When gardens go wild: Low Carb Pattypan Crustless Pizza Recipe

July 26th, 2011 yum Posted in Egg Free, Garden, Hide your Veggies, Low Carb, Nut Free, Pizza, Rice Free, Soy Free, Vegan Option, Vegetables, Vegetarian, corn free, grain-free, low-sugar, tapioca starch free 14 Comments »


The DH and I have always dreamed of having our own garden. It is a bit hard to do when you live in an apartment, and the only access you have to the great outdoors is on your balcony. Nevertheless, we managed to grow a few tomatoes and basil plants, and were happier because of it. When we bought a house we went a bit wild, and transformed a fourth of our back yard from a neglected underutilized corner to a bustling organic gardening paradise, complete with homemade redwood planters. Once we had the planters, we had to put something in them. We chose a wild assortment of the most exotic things we could think of- purple bush beans, dragon carrots, candy radishes, purple tomatillos, and a ton of squash and gorgeous heirloom potatoes. Ok, squash isn’t usually exotic, but it has a certain appeal to lifetime apartment dwellers because it is not generally something that you can grow on a balcony. (Amazing container gardening magic aside.) The plants were in, the DH put in a drip watering system, and then we waited for the bounty to come rolling in. And roll in it did, with pattypan squash seemingly bursting into existence on the vine right along with fourth of July fireworks.
This gave me pause. I had the basics of organic gardening thanks to reading and a class at Love Apple Farm, but one thing I hadn’t researched was when to harvest my beauties. When was I supposed to take the pattypan off the vine? I wasn’t really sure, but they rapidly grew to an impressive size that I’d never seen at farmer’s market harvest. Why did they pick them when they were so small? I felt rather proud of their size.

Then I went online to research the correct harvesting of pattypan. Whoops. Turns out if you let them get large, supposedly they get rather woody and coarse. I was disheartened but couldn’t believe they could really be that bad. People let zucchini get big, after all. Besides, looking at them gave me an idea. They were such nice, round shapes, and I was reminded of my old traditional eggplant parmesan recipe. They would be the perfect size for a personal pizza un-crust. So, I dipped them in a spiced oil and vinegar marinade and put them on the grill to soften them and add flavor. Then I topped them with a really good pizza sauce and cheese. For my dairy-free Mother, I made a few with Daiya cheese instead. The cheese melted and got all bubbly and delicious, and when I got a bite, I didn’t miss a grain crust at all! They were delicious, and the “hard” rind added structure and texture to the crust but the soft squash interior was still soft and delicious. I did notice that the larger they got, the larger their seeds were, and the center of the round was a bit softer than the rest. It could still hold up to a pizza topping, though, and was easy to eat with a fork, although I wouldn’t try to eat it with my hands just because it is a bit messier than a regular pizza.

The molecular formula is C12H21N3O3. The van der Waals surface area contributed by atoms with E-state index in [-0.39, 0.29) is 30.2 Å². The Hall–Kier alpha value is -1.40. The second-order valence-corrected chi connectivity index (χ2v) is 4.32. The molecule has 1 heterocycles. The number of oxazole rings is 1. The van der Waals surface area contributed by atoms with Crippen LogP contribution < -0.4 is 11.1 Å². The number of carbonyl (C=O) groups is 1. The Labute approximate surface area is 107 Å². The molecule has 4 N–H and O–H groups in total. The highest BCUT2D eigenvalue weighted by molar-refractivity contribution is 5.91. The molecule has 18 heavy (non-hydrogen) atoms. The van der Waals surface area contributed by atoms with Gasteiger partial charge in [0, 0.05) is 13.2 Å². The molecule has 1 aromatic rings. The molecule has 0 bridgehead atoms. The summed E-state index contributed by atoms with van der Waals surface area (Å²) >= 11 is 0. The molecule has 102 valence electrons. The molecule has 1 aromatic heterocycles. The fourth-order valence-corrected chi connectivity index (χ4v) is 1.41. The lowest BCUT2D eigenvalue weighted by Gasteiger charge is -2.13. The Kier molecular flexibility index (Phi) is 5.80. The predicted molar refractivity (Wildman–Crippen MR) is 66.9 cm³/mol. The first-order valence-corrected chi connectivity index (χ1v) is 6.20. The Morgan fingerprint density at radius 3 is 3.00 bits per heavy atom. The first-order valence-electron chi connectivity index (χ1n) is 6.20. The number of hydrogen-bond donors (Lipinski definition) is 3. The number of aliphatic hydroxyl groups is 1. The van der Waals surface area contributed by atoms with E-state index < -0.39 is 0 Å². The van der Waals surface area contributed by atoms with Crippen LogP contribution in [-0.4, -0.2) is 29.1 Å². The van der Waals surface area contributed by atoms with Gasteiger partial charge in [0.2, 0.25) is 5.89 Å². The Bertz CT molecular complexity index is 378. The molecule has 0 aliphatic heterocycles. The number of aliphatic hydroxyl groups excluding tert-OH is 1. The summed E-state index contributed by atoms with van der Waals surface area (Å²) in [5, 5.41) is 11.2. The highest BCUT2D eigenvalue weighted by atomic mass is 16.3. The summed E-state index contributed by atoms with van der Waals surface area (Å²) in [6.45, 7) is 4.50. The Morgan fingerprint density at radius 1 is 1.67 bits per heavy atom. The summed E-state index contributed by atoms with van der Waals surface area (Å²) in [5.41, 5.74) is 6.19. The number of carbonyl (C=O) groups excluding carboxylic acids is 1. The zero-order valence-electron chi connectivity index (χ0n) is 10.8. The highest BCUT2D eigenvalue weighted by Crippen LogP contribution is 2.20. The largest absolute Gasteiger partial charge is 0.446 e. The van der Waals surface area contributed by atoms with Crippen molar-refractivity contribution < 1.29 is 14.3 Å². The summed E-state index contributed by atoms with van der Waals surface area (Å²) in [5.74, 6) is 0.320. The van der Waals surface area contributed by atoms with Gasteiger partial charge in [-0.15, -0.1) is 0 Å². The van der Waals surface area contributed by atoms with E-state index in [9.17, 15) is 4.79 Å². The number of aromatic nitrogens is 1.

I’ve been experimenting with my other giant pattypan and have found that they taste just as good as the littler ones. I like a sturdier squash anyway, and one of my biggest complaints over (bad) zucchini or yellow squash recipes is when they get mushy. It is hard to make these giant pattypan mushy, and they take on flavor and are just delicious sauteed in oil. I did prefer to peel them for sauteed applications as otherwise the rind is hard to eat. It reminds me of kabocha squash, actually.

So, if like me you have monster pattypan growing out of control in your garden- take heart! You can still enjoy them, in a fun way generally only possible when you have a home garden or belong to a garden co-op. You could also try mini pattypan pizzas with farmer market or supermarket babies. In that case, you would probably have to simply slice them in half and take care not to overcook them. They should be just as delicious either way!


Other Pattypan Recipes:
Fried Pattypan Squash Recipe
Pattypan Squash Recipe
Stuffed Pattypan Squash Recipe
Herbed Pattypan Squash Medley Recipe
Simple Pattypan Squash Recipe
Vegan Stuffed Pattypan Squash Recipe

Other innovative recipes using squash as a “crust”:
Butternut Squash Crust Quiche Recipe

Shared with Slightly Indulgent Tuesdays and Seasonal Sunday

Pattypan Crust-less Pizza Recipe
Ingredients
Mutant, overgrown pattypan squash (5 or more inches diameter)

Marinade:
Olive oil
dash of white balsamic vinegar (brown is fine but will discolor your “pizza” crust)
your favorite multi-herb blend seasoning (italian or other)
salt (if not included in above herb blend)

Topping:
High Quality Pizza Sauce such as Muir Glen Organic
Grated mozzarella OR Daiya equivalent for dairy-free, vegan

Fresh basil for garnish

Directions
Slice your monster Pattypan beasts into 1/2 inch thick slices appropriate for mini-pizzas.